What is DBER?
The primary goal of the Discipline-Based Education Research (DBER) group is to study college-level STEM education through learning sciences and education research that is grounded within the cognate expertise of STEM disciplines. DBER research and change efforts work to inform college-level STEM education, drawing on multi-faceted inputs and support. Thus, the DBER Group is composed of faculty, staff and students from STEM, education and other fields who share a common interest in studying and transforming STEM education (formal and informal, PK-16+) through both basic and applied research. The group meets on a weekly basis via an informal STEM Education Seminar and Journal Club where we learn more about current STEM education research and activities in formal (grades PK-16+) and informal (outreach activities and museums) educational settings. Together we explore questions and ideas of mutual interest that deal with STEM education and STEM education research. All are welcome to attend. In addition to our seminar, we also host other types of activities such as workshops and socials.
Couch featured in Neuronline's Methods to Improve Student Learning
“Thinking about the evidence behind how we teach and what we teach is important,” reflects Brian Couch, assistant professor at Nebraska. Couch, featured by Neuronline by the Society for Neuroscience, and his research group seek to understand the undergraduate science education system and identify methods to improve student learning. Undergraduate neuroscience is a broad field with diverse students. Identifying and using tested teaching practices with demonstrated efficacy in the classroom can help educators assess their students’ success and adequately prepare them for future careers. Watch this video to learn how to start small and incorporate specific evidence-based activities into your classroom to improve student learning.
Lesson learned? Massive study finds lectures still dominate STEM ed
An analysis of more than 2,000 college classes in science, technology, engineering and math has imparted a lesson that might resonate with many students who sat through them: Enough with the lectures, already. Published March 29 in the journal Science, the largest-ever observational study of undergraduate STEM education monitored nearly 550 faculty as they taught more than 700 courses at 25 institutions across the United States and Canada. The University of Nebraska-Lincoln’s Marilyne Stains and her colleagues found that 55 percent of STEM classroom interactions consisted mostly of conventional lecturing, a style that prior research has identified as among the least effective at teaching and engaging students.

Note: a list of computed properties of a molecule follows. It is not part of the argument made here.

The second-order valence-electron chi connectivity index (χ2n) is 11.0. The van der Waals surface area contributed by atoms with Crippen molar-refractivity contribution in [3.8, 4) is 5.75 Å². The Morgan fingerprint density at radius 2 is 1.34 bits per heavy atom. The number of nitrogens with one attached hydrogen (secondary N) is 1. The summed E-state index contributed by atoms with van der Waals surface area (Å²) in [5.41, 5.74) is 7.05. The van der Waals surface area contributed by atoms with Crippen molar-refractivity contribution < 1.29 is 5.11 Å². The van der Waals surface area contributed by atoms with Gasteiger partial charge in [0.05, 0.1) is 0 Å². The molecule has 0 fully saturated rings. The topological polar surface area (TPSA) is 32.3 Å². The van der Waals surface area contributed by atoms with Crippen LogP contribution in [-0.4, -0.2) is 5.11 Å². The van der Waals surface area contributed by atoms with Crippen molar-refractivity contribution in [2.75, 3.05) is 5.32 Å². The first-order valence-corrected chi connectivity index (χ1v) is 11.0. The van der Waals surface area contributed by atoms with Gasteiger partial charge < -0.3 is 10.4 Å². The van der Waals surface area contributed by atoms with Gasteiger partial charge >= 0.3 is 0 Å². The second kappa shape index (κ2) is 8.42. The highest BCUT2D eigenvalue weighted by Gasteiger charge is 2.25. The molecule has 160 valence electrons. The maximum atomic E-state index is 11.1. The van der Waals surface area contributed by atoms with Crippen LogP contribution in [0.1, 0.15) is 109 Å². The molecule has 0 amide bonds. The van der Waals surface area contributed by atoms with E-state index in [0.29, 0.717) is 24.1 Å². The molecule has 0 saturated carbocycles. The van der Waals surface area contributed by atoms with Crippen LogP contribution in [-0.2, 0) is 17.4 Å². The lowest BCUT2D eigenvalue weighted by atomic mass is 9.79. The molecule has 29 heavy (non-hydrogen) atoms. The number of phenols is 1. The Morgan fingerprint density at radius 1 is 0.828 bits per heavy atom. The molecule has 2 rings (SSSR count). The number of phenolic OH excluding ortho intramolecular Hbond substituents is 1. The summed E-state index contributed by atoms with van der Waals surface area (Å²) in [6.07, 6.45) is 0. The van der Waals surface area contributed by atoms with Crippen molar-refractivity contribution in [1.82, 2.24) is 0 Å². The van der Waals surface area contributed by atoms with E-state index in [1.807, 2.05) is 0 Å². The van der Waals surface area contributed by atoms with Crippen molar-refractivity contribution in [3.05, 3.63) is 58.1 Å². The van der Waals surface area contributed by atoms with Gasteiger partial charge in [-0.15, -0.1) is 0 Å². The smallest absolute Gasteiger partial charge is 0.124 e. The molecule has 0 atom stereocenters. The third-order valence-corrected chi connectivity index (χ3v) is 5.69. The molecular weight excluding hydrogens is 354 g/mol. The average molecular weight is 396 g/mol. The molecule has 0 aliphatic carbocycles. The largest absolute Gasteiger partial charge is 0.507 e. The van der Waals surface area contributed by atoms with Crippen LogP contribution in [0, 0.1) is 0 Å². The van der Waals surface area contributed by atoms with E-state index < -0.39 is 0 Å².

Science Education Summit delves into three dimensions of learning
Nearly 250 people attended the 2nd annual statewide Nebraska K-12 Science Education Summit on Dec. 11, 2017, at Nebraska Innovation Campus in Lincoln. The summit gave participants the opportunity to get an update on Nebraska’s new College- and Career-Ready Standards; explore 3-dimensional learning, phenomena, and integrated science; learn about innovative K-12 science curriculum, resources, and programs developed by university faculty; and engage with science education stakeholders from across Nebraska. More than 150 K-12 teachers attended and were joined by Nebraska Department of Education officials; school district science directors; ESU science staff developers; and Nebraska faculty, staff, and graduate students.
Lee's interactive teaching tool for astronomy featured in Washington Post
An article on the fall equinox in the Washington Post features graphics that were adapted from Kevin Lee's interactive teaching tools on the Nebraska astronomy site, the Daylight Hours Explorer. Lee also has seen through Google Analytics that more than 160 major universities have used the tools at astro.unl.edu and the site had more than 1.6 million sessions in 2016, with nearly 2 million hits expected by the end of 2017. Read more
Dauer earns NSF grant to assess science, decision-making course
A nearly $300,000 National Science Foundation grant will help a University of Nebraska-Lincoln researcher develop assessments and hone a foundational science course that focuses on teaching students science and decision-making skills.
Arthurs, Searls introduce an innovative technology to help EAS students
Augmented-reality technology is helping Earth and Atmospheric Sciences students visualize geologic features and explore landscape dynamics. EAS has built a sandbox with a computer with a stellar video card, a projector, a Microsoft Kinect gaming sensor and, of course, 200 pounds of sand, to help students better understand geologic formations and mentally translate the landscapes normally depicted on 2-D topographic maps. Check out this video with DBER faculty Mindi Searls and Leilani Arthurs.
Events and Announcements
- Lesson learned? Massive study finds lectures still dominate STEM ed
- Save the Date: Astronomy Education Workshop 2018
- Golick wins APLU innovative teaching award
- Improving STEM education by studying how faculty teach and network
- Study examines how, why adolescence halts girls' interest in science
- Norton describes Fulbright journey at Women in Science
- $1M grant to benefit K-12 teaching of math, science
Email events to email@example.com.